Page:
This afternoon I was still working in my office when our director left for home. We had the door open so the faint breeze could help dissipate the heat in our non-air-conditioned space, and I could hear him talking to someone outside. It sounded like he was telling them to go away. Curious, I went to the doorway. I expected to see a stray dog, but he was apparently alone, so I asked him whom he had been talking to. "The blue jays," he said. "They're eating our blueberries!" He then proceeded to bang some things together to scare them further off across the parking lot.

I realized then that I had been hearing the racket of blue jays outside for a good part of the afternoon without being consciously aware of what I was hearing. The jays are regular visitors, and this time of year they're always kvetching and caviling around the office in their family groups. I'd grown used to them, I guess, and had blocked the noise while I was working. They were especially excited this afternoon because they'd found an edible treasure trove--the high bush blueberries right outside our office doorway were finally ripening.

Actually, I don't think today was the first day they had discovered the berries. I think they've had their beady black eyes on them all along, just waiting for the peak moment to raid the blueberry patch. Today was the day. Thanks to the commotion, now we knew, too. After they flew off, a co-worker and I went out and picked a bowlful, missing enough berries, I'm sure, to keep the jays happy. After we went back inside, not a minute passed before I heard a jay back in the dogwood next to the berry bushes. These birds are not stupid. They keep an eye on everything.

Blue skies in July,
blue jays in the blueberries--
all as it should be.

Sunday, July 11, 2010

July 11: Four Crows

As I started up the road on my run this morning, four crows stood together before me on the pavement. Although I couldn't see anything with my weak human eyes, something was clearly interesting them in the street. One bird was whining, probably a young bird, and I wondered if it was being given some sort of lesson. As I got closer, they hopped over to the sidewalk, still in my path. Twice more they moved just ahead of me before flying off with some complaining into the trees.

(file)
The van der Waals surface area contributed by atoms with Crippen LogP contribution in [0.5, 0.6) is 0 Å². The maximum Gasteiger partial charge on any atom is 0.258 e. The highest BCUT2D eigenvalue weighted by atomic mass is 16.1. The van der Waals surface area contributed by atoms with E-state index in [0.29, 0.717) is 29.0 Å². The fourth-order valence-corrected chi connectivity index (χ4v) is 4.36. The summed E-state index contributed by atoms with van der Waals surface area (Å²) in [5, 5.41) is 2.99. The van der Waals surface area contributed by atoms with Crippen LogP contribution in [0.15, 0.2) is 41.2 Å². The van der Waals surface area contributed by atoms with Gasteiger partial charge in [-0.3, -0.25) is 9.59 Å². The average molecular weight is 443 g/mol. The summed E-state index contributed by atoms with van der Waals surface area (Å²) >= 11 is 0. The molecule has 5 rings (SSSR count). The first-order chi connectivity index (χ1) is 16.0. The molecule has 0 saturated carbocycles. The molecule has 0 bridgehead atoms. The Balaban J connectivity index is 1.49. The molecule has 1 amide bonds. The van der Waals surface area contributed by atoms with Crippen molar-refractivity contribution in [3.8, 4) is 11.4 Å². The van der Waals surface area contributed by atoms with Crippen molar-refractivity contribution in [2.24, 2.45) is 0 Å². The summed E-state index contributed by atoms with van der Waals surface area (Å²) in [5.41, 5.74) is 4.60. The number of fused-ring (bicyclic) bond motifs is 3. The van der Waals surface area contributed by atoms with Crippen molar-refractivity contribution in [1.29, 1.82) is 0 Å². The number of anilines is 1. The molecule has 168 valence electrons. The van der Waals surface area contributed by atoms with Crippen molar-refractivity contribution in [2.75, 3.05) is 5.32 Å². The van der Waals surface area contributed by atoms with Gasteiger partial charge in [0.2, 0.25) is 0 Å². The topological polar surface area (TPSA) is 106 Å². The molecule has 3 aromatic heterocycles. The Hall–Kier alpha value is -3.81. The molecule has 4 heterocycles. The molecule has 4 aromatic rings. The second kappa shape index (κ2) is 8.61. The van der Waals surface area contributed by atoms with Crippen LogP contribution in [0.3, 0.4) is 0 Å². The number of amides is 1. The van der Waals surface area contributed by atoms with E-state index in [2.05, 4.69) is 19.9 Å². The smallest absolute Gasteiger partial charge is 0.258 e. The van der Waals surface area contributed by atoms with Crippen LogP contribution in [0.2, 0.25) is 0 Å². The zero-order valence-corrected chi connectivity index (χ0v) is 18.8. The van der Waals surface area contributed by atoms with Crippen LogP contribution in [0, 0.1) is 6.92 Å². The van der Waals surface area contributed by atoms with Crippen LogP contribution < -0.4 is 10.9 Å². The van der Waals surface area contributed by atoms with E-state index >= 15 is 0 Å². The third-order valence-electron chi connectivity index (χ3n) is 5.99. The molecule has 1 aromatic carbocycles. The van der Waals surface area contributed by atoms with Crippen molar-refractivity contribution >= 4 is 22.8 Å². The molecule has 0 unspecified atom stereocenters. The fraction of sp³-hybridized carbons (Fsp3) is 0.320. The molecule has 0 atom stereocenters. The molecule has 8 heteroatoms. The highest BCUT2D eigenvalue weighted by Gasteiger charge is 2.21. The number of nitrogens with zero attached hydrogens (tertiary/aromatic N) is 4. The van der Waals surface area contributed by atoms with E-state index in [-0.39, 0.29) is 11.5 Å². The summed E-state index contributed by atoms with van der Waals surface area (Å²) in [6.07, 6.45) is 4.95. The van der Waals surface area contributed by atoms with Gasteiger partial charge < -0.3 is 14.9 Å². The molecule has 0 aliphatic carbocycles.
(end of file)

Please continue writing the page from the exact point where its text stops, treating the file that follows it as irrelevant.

I thought of augury, the ancient Roman method of prophecy, and wondered what it meant to be confronted by four crows. The version of the traditional crow counting rhyme that I learned as a kid says, "Three crows a wedding, four a birth." While I know several pregnant young women, none are imminently due. Perhaps those crows represented the birth of a new idea, which I could use right now as I map out my August natural history column for the local paper and try to create something for the Belfast Poetry Festival with my assigned artist partner, the sculptor Beth Henderson.

If you look up the number four in numerology references, it is a positive number. So many things come in fours: four directions, four winds, four seasons, four quarters of the year, etc. Four sides creates a solid square. As I thought about them, I couldn't help but imagine those four crows together in the road as four pips on a playing card. The four of spades, a card denoting action.

Such are the things that go through my head to distract me while I run. My poet side gets the best of me, wants to read a hidden meaning in everything I see. But, to paraphrase Freud, sometimes four crows hanging out are just four crows hanging out. On my return, I passed the place where the black birds had flown into the trees. From within the dense foliage came several caws, alerting the neighborhood that the person who had seemed to chase them up the street before was back. They didn't seem overly alarmed, though. Studies have shown that crows recognize people very well, and I'm sure these crows knew me as harmless. They quieted down again by the time I got to my door.

Four crows in the road
form a square society,
no one else needed.

Saturday, July 10, 2010

July 10: Gulls and Clouds

My mother and I went to Belfast this morning to check out the arts and crafts show on the harbor. Rain was forecast for the afternoon, so we figured early would be best. We timed it well, checked out the entire show, watched some kids play on the "beach" near the park, and even did a little shopping in downtown Belfast. While having lunch, I happened to look out the window. Between buildings I could see a wall of dark rain clouds settling over the river and harbor. They looked truly ominous. But where we were, the sun still beat down on the sidewalks and street. Its mid-afternoon rays hit the dozens of gulls that had been stirred off the roof of the old Stinson sardine plant down by the water. As the gulls swirled in the air above the river, with the glowering clouds as backdrop, they shone in the undiminished light. Made tiny by the distance, they almost sparkled, like when you're dizzy and see stars. And then, a few minutes later, the light dimmed and the rain poured down.